Orthosensor vs Conventional Total Knee Arthroplasty

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Columbia University




Osteoarthritis, Knee


Device: Verasense

Study type


Funder types




Details and patient eligibility


In a randomized-controlled fashion, this investigation will evaluate the use of the Verasense technology to achieve optimal TKA balance. Patients will be randomized to either: 1) undergo manual soft tissue balancing or 2) soft tissue balancing with the Verasense. The primary outcomes of interest will include patient-reported outcomes as well knee range of motion at 3 months, 6 months, 1 year, and 2 years. Secondary outcomes of interest will include pain level as assessed by the visual analogue scale (VAS) in the acute post-operative and follow up periods, ambulation distance during inpatient physical therapy postoperatively, surgical time, tourniquet time, amount of opioid consumption, length of hospital stay, incidence of arthrofibrosis and subsequent manipulation under anesthesia. The investigators hypothesize that the use of the Verasense technology will lead to improved soft tissue balancing in TKA and ultimately result in favorable patient-reported outcomes and postoperative knee range of motion.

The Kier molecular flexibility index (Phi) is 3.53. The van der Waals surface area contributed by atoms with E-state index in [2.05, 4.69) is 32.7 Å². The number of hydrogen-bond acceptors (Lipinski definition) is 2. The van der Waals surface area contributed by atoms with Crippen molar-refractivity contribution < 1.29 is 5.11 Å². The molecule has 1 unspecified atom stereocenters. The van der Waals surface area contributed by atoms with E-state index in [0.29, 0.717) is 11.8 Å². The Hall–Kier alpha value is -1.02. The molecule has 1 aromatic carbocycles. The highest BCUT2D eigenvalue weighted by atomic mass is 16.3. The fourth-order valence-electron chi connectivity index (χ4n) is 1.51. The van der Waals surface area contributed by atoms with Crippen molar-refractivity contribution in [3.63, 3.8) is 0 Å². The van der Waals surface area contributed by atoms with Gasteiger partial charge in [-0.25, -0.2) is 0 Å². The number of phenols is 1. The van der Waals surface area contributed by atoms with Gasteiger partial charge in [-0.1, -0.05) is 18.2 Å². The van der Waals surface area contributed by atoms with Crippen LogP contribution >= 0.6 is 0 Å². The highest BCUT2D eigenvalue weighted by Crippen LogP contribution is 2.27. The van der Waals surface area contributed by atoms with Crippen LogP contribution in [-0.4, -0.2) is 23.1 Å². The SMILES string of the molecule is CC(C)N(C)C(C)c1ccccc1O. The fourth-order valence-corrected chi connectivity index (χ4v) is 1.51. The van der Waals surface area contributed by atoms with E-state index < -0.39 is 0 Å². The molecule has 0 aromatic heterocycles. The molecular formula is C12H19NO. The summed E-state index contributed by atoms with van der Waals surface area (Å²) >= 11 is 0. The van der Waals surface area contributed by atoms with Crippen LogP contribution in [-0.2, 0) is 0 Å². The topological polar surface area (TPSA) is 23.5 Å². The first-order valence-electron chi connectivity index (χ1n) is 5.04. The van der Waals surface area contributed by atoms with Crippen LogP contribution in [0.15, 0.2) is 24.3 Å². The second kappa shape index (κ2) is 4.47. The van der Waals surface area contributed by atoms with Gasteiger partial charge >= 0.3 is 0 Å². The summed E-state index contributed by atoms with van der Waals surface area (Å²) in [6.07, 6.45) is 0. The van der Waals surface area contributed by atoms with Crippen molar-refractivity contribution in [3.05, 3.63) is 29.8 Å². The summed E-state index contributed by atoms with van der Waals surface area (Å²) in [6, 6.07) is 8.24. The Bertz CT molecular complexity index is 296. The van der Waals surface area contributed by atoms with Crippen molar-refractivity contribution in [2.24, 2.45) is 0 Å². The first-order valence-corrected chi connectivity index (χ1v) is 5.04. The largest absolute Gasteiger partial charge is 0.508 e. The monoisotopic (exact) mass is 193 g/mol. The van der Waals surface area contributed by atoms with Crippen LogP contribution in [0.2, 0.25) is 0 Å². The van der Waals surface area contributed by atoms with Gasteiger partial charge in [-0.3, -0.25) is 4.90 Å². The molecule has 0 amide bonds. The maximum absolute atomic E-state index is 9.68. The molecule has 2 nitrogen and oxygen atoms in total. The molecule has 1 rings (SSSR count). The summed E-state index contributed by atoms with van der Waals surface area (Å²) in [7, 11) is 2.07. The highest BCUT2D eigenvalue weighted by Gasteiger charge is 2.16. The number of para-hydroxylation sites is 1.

Full description